A LECTURER at the University of Sheffield who died of cancer has launched a charity to raise funds for research, hospice care and education.
Colleagues of Dr Tim Richardson, of the Department of Physics and Astronomy, describe Inspiration for Life as “a vibrant legacy which will give something back to education and help people of all ages affected by cancer”.
The first event is tonight (Thursday) - a 24 hour ‘science-a-thon’ with lectures by experts at the university on a wide range of subjects including asteroids, magic, extraterrestrial life forms, music, human rights and infinity.
Dr Richardson, a member of staff from 1991 to 2012, died on February 5 at the age of 48 after being diagnosed in June last year with cancer. Tests showed he had bowel cancer, then it was found the primary cancer was in his oesophagus.
He recorded his thoughts in a diary, which colleagues said reflected his characteristic honesty, courage and humour and experiences, from diagnosis to the post-chemotherapy scan results.
The new charity will be publishing the diary initially as an ebook, For When I’m Sleeping.
Given nine to 12 months to live, Dr Richardson reflects on the love of his family - he leaves wife Sue and sons Matt and Liam - illness, education and meaning, expressing the desire to help “people in more need than yourself”, which prompted the setting up of Inspiration for Life.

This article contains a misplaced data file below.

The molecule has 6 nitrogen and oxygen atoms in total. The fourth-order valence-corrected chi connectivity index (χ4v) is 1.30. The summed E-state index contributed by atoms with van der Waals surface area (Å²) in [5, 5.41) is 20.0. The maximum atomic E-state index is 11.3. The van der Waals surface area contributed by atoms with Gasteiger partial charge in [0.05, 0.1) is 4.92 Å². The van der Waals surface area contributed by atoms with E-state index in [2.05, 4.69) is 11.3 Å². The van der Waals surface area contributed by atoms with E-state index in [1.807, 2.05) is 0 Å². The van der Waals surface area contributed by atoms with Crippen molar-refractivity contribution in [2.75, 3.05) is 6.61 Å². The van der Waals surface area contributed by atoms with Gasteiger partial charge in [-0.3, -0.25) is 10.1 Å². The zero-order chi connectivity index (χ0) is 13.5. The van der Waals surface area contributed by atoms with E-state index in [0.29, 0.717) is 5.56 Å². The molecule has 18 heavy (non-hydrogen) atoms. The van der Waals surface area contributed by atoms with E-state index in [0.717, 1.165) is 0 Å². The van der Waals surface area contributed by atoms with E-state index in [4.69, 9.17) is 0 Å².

The ‘science-a-thon’ is being held at the university’s Hicks Building from 5pm tonight until 5pm tomorrow.
Lectures for non-specialist audiences will be given by Vice-Chancellor Prof Sir Keith Burnett, Prof Richard Jones, Pro-Vice Chancellor for Research and Innovation, Prof Tony Ryan, Pro-Vice-Chancellor of the Faculty of Science, and Prof Dan Tovey, who helped find the Higgs Boson particle at CERN. Tickets are available on the door, with a minimum donation of £1 per lecture or £5 for the full programme.
Catherine Annabel, who chairs the Board of Trustees of Inspiration for Life, said: “Tim raised more than £8,000 for Children In Need with 24 hours of back-to-back lectures at the university in 2011, which we used as an inspiration for this week’s event. Inspiration for Life will allow health research funding, hospice funding and funding for education to be delivered as a result of the very varied range of charitable activities that university staff and students and others beyond carry out.
“There will be a range of activities aiming to promote lifelong learning, and encourage the public understanding of science – publications, lectures and other events. We’ll work within and beyond the university, linking up with schools and other organisations who share these goals.
“We’ll also encourage students in physics and astronomy through the award of prizes each year for those who have provided inspiration for others, academic and otherwise.”